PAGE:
1) NRCAN MPG uses Imperial gallons (~20% larger than US gallons). So you can't compare NRCAN MPG to EPA MPG without converting.

2) NRCAN testing is still based on the old 2 cycle approach. The EPA has significantly changed its testing/reporting methodology since the days of the 2 cycle tests. So our two countries' ratings have not been aligned since pre-2008.
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Old 10-26-2013, 03:25 PM   #37 (permalink)
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I was not comparing imperial gallon. I simply converted 5l/100km (civic highway) to US MPG on google.
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Old 10-26-2013, 04:14 PM   #38 (permalink)
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Quote:
Originally Posted by night9 View Post
I hope the fit works out well for her.

I'm sure you are already aware but most oem on board computers are optimistic in their readings. The Elantra's readout is typically ~2 mpg higher than the actual calculations for my fill ups.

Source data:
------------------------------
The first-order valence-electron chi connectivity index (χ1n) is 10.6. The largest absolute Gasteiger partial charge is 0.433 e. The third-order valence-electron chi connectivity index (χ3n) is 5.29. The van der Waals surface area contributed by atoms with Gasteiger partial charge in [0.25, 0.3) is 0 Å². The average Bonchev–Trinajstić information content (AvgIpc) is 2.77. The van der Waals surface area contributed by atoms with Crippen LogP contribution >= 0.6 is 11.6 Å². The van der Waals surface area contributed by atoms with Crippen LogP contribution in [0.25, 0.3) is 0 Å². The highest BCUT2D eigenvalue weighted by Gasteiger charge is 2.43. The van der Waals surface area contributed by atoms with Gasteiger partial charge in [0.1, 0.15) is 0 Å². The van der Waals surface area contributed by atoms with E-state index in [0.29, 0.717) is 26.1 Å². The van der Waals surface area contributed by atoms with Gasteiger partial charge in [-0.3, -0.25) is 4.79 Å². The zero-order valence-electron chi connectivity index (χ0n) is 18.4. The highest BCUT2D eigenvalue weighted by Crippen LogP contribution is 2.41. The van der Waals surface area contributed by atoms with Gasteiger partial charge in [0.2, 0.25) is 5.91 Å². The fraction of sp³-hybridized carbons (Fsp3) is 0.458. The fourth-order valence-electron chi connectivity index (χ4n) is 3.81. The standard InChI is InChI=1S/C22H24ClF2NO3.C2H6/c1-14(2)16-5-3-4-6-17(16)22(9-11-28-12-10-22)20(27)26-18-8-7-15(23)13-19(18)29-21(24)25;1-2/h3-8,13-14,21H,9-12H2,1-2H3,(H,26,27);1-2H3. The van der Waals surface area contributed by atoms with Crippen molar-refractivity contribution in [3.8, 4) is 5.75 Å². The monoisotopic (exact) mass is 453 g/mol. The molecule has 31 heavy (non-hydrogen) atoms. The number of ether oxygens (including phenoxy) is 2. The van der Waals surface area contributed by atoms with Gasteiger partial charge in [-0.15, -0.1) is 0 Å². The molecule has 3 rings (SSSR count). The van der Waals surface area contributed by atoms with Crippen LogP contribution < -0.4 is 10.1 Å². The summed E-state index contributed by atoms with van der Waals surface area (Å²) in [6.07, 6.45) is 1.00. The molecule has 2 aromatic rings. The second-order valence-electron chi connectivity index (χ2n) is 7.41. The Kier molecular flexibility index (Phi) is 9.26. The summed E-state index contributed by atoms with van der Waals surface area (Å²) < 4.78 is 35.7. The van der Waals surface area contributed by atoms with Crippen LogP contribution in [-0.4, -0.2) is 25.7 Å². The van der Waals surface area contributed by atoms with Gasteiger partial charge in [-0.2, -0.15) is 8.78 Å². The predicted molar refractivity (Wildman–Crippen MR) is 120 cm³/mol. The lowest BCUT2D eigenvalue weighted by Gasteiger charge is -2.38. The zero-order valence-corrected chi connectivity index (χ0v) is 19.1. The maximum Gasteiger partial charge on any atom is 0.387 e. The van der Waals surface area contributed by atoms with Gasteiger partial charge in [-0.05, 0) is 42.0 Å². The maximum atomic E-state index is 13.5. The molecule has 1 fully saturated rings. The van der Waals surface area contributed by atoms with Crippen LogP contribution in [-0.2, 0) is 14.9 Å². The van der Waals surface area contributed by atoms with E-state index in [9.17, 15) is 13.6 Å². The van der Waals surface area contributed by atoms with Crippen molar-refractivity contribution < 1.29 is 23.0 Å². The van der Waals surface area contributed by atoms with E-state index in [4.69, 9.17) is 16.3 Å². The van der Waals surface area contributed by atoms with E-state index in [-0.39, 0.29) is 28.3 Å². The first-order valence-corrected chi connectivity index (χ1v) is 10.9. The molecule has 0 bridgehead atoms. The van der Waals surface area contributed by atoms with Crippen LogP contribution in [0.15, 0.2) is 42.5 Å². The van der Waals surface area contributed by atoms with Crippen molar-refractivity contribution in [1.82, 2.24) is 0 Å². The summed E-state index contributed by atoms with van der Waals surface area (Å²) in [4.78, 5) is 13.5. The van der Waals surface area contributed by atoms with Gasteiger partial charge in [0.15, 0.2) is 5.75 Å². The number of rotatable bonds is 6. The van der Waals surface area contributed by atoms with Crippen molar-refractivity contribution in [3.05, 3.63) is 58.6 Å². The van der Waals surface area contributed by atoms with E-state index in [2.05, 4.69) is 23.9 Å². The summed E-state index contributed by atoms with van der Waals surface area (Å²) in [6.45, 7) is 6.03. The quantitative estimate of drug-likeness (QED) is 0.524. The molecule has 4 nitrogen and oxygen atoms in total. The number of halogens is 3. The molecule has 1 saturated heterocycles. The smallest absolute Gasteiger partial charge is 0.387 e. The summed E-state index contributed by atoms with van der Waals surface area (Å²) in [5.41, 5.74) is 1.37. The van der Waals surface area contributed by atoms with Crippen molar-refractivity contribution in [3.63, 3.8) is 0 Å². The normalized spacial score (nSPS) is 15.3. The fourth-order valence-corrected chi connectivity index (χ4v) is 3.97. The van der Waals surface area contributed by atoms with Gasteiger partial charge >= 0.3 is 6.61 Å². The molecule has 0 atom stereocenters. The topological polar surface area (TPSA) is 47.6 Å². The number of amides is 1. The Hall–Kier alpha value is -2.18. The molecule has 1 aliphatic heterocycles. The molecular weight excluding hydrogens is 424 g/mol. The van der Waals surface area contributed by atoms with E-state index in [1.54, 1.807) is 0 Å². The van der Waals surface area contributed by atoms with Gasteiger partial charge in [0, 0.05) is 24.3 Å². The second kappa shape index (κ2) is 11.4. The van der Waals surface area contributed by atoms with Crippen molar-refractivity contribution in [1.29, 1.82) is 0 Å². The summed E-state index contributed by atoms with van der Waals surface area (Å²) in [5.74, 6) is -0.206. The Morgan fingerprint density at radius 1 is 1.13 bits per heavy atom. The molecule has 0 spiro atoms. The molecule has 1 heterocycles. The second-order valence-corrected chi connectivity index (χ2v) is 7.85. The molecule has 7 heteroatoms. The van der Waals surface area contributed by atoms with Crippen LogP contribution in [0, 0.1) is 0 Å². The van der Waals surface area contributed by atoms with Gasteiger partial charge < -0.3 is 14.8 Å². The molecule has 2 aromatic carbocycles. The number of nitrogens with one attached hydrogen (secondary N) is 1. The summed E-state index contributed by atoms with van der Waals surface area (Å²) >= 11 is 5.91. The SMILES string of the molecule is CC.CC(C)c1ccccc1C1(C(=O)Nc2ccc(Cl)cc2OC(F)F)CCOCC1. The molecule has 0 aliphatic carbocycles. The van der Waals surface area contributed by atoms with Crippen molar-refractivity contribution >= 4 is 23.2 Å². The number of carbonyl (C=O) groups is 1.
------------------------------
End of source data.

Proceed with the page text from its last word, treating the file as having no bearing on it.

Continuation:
The decreased avg speeds that the EPA runs its testing at will not compare well to real world driving (people doing 70+ on the highway). This fact means for most people the numbers won't match. You car exceeding the EPA's numbers is not unheard of, Honda may also be conservative with its EPA numbers. For example, if you look at Pale's speed vs mpg chart for his Honda fit.
The Mustang and the Insight are not optimistic in their numbers. I haven't calculated how low they are, but I record it at each tank, and it's usually off by 3-5 mpg. The last two Insight tanks were optimistic by a MPG or two.

I don't think the EPA numbers are to show real world, they are to compare vehicles to one another. So the Fit or Elantra or Civic or whatever should not be expected to always hit those numbers, rather, if the Fit is the most fuel efficient in the city, all things being equal, the Fit will be the most fuel efficient in the city COMPARED to the others.

If the Fit gets 40 MPG highway,
the Civic gets 20 MPGh,
the Elantra gets 10 MPGh,
but the test is at 65 mph, then at 85, they should be in that order efficient to least efficient- not necessarily the same performance.